“When you tune people out, you don’t get them to work with you,” Hickman said.
On the far-west side, first-time candidate Democrat Frank Islas, a technician at Rolls-Royce, is going up against Republican incumbent Janice McHenry, a retired teacher who has long been politically active.
Islas said he decided to run because “we need a better voice on the west side.” He said his main focus would be trying to attract economic development to the area. He has raised $8,200.
“I love going downtown to Mass Ave and Fletcher Place,” Islas said. “They’re doing a fantastic job. There’s a lot of small businesses. I want to see that come to our side of town.”
McHenry said getting infrastructure dollars to her district and “improving and maintaining” Eagle Creek Park and several smaller parks through the district are her priorities. She has netted $12,500 in contributions.
She also wants to encourage residents to take part in crime watches and bring neighborhood groups together to communicate about public safety problems.
“Our homes are relatively safe, but people want to keep them that way,” she said.
“You need to bring it” by racking up neighborhood accomplishments if you want to keep your seat in District 16, Republican incumbent Jeff Miller said about the competitive nature of his district that covers parts of downtown, Fountain Square and the south side.
“It’s a very pragmatic district,” Miller said. “People are going to vote not for their party but for the person that’s going to represent them the best.”
Miller is trying to hold the seat against newcomer and Democrat Emily Shrock, a deputy prosecuting attorney for the Marion County Prosecutor’s Office. Shrock has far outraised Miller, netting $41,000.
Miller, who has raised less than half that, said he wants to build on the economic-development success of Fountain Square and Fletcher Place and move that growth into other, long-neglected neighborhoods. That means taking on banks to fight the problem of abandoned and blighted homes, he said.
“The bank-foreclosure issue is something that has plagued the area for a while,” Miller said. “If I’m re-elected, I’m going to fight as hard as humanly possible for banks to maintain the properties they have in foreclosure.”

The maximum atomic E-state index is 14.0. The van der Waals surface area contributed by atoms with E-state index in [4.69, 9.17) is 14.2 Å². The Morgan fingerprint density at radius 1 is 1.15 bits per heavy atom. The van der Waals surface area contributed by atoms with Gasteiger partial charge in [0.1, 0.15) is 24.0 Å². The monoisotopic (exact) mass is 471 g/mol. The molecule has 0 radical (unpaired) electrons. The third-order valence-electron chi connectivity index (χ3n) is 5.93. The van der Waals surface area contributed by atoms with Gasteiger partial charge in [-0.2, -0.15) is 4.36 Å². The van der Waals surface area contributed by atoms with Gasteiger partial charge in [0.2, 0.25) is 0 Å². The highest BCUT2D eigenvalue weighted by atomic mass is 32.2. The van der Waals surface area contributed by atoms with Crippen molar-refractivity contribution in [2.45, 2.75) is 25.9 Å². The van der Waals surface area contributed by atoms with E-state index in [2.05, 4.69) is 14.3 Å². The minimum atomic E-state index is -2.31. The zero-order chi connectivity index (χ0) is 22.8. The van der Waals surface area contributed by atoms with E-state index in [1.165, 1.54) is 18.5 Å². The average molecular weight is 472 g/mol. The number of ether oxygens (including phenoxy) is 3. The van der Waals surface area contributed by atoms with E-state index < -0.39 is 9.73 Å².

Shrock said she wants to be a fresh voice for the district. She said she has “seen a side of Indianapolis that people … don’t want to see” during her time in the Prosecutor’s Office.
Some areas of the city are thriving, but it’s not all that way, she said.
“You hear about all the women on welfare,” Shrock said. “Those are the women I work with. A lot of these women are just trying to make it work and they don’t have the resources and that’s a problem. Trying to even that out can only help all of us.”
The far-east side needs a councilor who is going to think differently about public safety, said Democrat David Ray, a project manager for an electrical contractor who is running against Republican incumbent Ben Hunter, who had a long career in law enforcement before becoming Butler University’s chief of staff.
“The little old ladies seem to have the pulse on the crime better than the police do,” Ray said. He said he supports a plan to hire more police—but stressed that there needs to be more communication between neighborhood leaders and police officers.
Hunter said the district’s chief needs are economic development and infrastructure.
“It’s getting in there and advocating as a councilor for all those resources,” he said.
Hunter, who has raised $13,000, said meeting with new neighborhood groups who seem eager to work on “brand identity” for the far-east side has energized him.
“I’ve been impressed with the people I’ve met,” he said. “They are absolutely dedicated.”
Ray, who has earned $25,000 in donations, said he wants to bring more jobs to the district. He’d also advocate the expansion of the Pennsy Trail, which he called the “east-side Monon.”
“That lack of positive attention to the east side hurts when you’ve got plenty of open areas that you could house new businesses in,” Ray said. “I’m serious on that trail. That kind of infrastructure seems to start economic development. It’s a small thing but maybe it leads to more.”
Democratic incumbent Frank Mascari isn’t mincing words about why he believes District 21, which covers Beech Grove and other south-side neighborhoods, is competitive this year.
“I’m being targeted because I’ve been a critic about a lot of things the last four years,” said Mascari, who led the effort against Ballard’s Vision Fleet electric car contract. “I still think somebody should have went to jail over it.”
Facing Mascari, who has raised $24,000, is Republican Anthony Davidson, who currently serves on the Beech Grove City Council.
Davidson, who has raised $8,700, said he wants to focus on public safety and economic development.
“It’s been stagnant in the district here,” he said. “We’ve seen a lot of growth toward the downtown area, but it seems like this area has been forgotten about. We need to promote it and sell it.”
If Mascari is re-elected, he’ll focus on increasing infrastructure dollars to the area.
“More than anything, it’s streets and sidewalks,” Mascari said.
And about his odds of getting re-elected?
“It is what it is,” he said.•